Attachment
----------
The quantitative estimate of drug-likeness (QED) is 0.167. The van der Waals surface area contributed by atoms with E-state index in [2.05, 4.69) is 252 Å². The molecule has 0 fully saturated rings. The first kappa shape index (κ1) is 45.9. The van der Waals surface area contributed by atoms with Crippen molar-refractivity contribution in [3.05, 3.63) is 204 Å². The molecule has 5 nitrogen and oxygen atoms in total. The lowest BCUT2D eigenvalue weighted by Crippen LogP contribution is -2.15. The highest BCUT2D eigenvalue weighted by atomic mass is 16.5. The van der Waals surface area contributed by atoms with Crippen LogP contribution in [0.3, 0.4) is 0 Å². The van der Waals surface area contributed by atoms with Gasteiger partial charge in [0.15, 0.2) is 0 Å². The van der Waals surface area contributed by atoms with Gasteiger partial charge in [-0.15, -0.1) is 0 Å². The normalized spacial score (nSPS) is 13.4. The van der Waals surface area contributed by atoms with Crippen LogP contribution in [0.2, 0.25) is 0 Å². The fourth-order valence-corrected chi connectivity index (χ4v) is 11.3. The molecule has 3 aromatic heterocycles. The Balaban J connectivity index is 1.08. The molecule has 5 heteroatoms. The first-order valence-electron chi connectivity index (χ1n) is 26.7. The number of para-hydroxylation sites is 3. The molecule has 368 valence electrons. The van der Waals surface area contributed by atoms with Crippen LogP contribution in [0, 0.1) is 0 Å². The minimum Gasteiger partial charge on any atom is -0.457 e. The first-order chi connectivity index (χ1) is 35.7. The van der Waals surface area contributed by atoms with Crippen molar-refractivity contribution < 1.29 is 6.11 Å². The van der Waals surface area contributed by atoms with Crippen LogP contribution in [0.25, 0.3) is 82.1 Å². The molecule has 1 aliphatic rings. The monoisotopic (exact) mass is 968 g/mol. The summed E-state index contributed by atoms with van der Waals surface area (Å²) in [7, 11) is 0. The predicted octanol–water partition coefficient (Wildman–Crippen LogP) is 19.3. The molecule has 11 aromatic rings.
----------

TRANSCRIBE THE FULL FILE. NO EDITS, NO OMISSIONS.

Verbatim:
The quantitative estimate of drug-likeness (QED) is 0.167. The van der Waals surface area contributed by atoms with E-state index in [2.05, 4.69) is 252 Å². The molecule has 0 fully saturated rings. The first kappa shape index (κ1) is 45.9. The van der Waals surface area contributed by atoms with Crippen molar-refractivity contribution in [3.05, 3.63) is 204 Å². The molecule has 5 nitrogen and oxygen atoms in total. The lowest BCUT2D eigenvalue weighted by Crippen LogP contribution is -2.15. The highest BCUT2D eigenvalue weighted by atomic mass is 16.5. The van der Waals surface area contributed by atoms with Crippen LogP contribution in [0.3, 0.4) is 0 Å². The van der Waals surface area contributed by atoms with Gasteiger partial charge in [0.15, 0.2) is 0 Å². The van der Waals surface area contributed by atoms with Gasteiger partial charge in [-0.15, -0.1) is 0 Å². The normalized spacial score (nSPS) is 13.4. The van der Waals surface area contributed by atoms with Crippen LogP contribution in [0.2, 0.25) is 0 Å². The fourth-order valence-corrected chi connectivity index (χ4v) is 11.3. The molecule has 3 aromatic heterocycles. The Balaban J connectivity index is 1.08. The molecule has 5 heteroatoms. The first-order valence-electron chi connectivity index (χ1n) is 26.7. The number of para-hydroxylation sites is 3. The molecule has 368 valence electrons. The van der Waals surface area contributed by atoms with Crippen LogP contribution in [0, 0.1) is 0 Å². The minimum Gasteiger partial charge on any atom is -0.457 e. The first-order chi connectivity index (χ1) is 35.7. The van der Waals surface area contributed by atoms with Crippen molar-refractivity contribution < 1.29 is 6.11 Å². The van der Waals surface area contributed by atoms with Crippen LogP contribution in [0.25, 0.3) is 82.1 Å². The molecule has 1 aliphatic rings. The monoisotopic (exact) mass is 968 g/mol. The summed E-state index contributed by atoms with van der Waals surface area (Å²) in [7, 11) is 0. The predicted octanol–water partition coefficient (Wildman–Crippen LogP) is 19.3. The molecule has 11 aromatic rings.